Kirby and the Rainbow Curse: Amiibo Compatibility Good Start But Not Enough

2 min

Kirby and the Rainbow Curse

Nintendo recently released an extended gameplay trailer for Kirby and the Rainbow Curse, a new upcoming touch-play platform game for the Kirby franchise. One exciting new feature is that the game will be compatible with Nintendo’s Amiibo figurine line. The Amiibo figurines of Kirby, Meta Knight and King Dedede are all compatible with the game. The game will allow players to scan the Amiibo figurines once per day to get a special power-up for one stage. Kirby can gain an unlimited Star Dash Power. Meta Knight gives Kirby an attack bonus with a Meta Knight Mask. King Dedede gets grants Kirby a defense bonus and additional hitpoints through a gift hat. The game offers additional compatibility between the Amiibos and first-party Wii U games– a great feature. However, Nintendo is still only scratching the surface of the potential Amiibos can offer. Nintendo should be offering much more through the Amiibo line.

Recently, Nintendo started releasing store exclusives for the Amiibo line. This is a great strategy that is working out well. The store exclusive Amiibo figures are selling like hotcakes. A game like Kirby and the Rainbow Curse should take the Amiibo platform another step further. Instead of merely offering compatibility for existing Amiibo figurines made for the characters in Super Smash Bros., Nintendo should make an exclusive Amiibo figurine to promote a game’s release. Make an Amiibo figurine for a specific character in Kirby in the Rainbow Curse. Why not an Amiibo figurine for Bandana Waddle Dee that offers its own unique power-up?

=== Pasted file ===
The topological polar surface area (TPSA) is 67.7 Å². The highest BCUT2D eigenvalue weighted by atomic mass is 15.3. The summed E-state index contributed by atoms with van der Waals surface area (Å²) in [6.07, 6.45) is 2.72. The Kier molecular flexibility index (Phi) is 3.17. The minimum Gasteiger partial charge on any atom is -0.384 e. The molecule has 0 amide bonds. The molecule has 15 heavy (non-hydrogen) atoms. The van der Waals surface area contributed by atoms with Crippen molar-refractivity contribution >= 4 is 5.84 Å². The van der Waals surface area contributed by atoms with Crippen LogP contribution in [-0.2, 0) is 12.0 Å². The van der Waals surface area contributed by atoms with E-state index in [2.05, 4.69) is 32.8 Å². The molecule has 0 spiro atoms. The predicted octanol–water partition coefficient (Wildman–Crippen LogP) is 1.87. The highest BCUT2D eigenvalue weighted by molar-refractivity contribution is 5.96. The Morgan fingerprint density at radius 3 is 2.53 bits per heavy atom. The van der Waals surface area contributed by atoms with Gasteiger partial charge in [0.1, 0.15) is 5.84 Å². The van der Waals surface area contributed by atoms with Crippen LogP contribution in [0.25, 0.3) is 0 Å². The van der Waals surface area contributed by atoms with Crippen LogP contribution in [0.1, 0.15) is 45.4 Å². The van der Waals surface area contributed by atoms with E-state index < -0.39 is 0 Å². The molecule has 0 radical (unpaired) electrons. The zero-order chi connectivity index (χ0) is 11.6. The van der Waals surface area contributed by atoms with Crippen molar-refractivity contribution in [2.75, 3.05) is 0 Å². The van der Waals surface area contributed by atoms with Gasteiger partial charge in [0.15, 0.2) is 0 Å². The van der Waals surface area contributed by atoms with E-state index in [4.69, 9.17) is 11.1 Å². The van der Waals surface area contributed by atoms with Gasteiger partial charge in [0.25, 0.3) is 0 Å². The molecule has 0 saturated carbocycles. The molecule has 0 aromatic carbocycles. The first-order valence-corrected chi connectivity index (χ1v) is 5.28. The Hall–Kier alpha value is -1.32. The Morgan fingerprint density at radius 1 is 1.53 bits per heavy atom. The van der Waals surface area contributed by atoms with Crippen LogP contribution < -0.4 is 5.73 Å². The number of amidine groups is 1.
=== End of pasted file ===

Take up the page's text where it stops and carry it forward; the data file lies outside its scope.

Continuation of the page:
To be perfectly fair, I am sure that Nintendo has plans for Amiibo that have yet to be revealed. However, so far the plans that have been disclosed seem limited in the scope of the opportunities the Amiibo line could offer. First-party games like Kirby and the Rainbow Curse could certainly see a sales boost if the games offer further Amiibo compatibility, or even exclusive figures. That feature will certainly make the game a more demanded commodity in the eyes of consumers. For example, Donkey Kong Country: Tropical Freeze was a mechanically fun and sound video game. However, per, the game sold about 860,000 copies and was not a huge hit. The game was released pre-Amiibo. Perhaps, if the game had an Amiibo component and its own exclusive line of Amiibo figurines, that could have pushed sales for the game even higher.

I would like to see Nintendo completely run away with the ball that has been handed to the company with Amiibo. The toys-to-life sub-genre might not be viable forever. Now is the time to strike while the iron is hot. Kirby and the Rainbow Curse is due out for the Nintendo Wii U in the US on February 13.

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